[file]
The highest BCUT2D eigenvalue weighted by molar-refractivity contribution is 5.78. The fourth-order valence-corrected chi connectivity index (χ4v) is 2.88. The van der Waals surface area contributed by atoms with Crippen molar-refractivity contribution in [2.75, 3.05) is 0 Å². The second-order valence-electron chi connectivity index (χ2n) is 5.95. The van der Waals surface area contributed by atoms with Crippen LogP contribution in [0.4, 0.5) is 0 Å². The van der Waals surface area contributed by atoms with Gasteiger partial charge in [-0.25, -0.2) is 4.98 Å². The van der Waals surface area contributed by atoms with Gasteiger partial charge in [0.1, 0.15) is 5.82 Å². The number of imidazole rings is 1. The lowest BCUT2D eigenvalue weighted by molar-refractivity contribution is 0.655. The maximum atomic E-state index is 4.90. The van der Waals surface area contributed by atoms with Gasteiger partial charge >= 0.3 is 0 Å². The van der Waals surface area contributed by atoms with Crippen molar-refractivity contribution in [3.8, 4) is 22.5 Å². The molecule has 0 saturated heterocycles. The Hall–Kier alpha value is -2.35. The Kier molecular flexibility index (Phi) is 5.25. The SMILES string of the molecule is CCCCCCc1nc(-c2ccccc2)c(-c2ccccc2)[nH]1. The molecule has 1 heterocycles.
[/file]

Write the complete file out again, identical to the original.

The highest BCUT2D eigenvalue weighted by molar-refractivity contribution is 5.78. The fourth-order valence-corrected chi connectivity index (χ4v) is 2.88. The van der Waals surface area contributed by atoms with Crippen molar-refractivity contribution in [2.75, 3.05) is 0 Å². The second-order valence-electron chi connectivity index (χ2n) is 5.95. The van der Waals surface area contributed by atoms with Crippen LogP contribution in [0.4, 0.5) is 0 Å². The van der Waals surface area contributed by atoms with Gasteiger partial charge in [-0.25, -0.2) is 4.98 Å². The van der Waals surface area contributed by atoms with Gasteiger partial charge in [0.1, 0.15) is 5.82 Å². The number of imidazole rings is 1. The lowest BCUT2D eigenvalue weighted by molar-refractivity contribution is 0.655. The maximum atomic E-state index is 4.90. The van der Waals surface area contributed by atoms with Gasteiger partial charge >= 0.3 is 0 Å². The van der Waals surface area contributed by atoms with Crippen molar-refractivity contribution in [3.8, 4) is 22.5 Å². The molecule has 0 saturated heterocycles. The Hall–Kier alpha value is -2.35. The Kier molecular flexibility index (Phi) is 5.25. The SMILES string of the molecule is CCCCCCc1nc(-c2ccccc2)c(-c2ccccc2)[nH]1. The molecule has 1 heterocycles.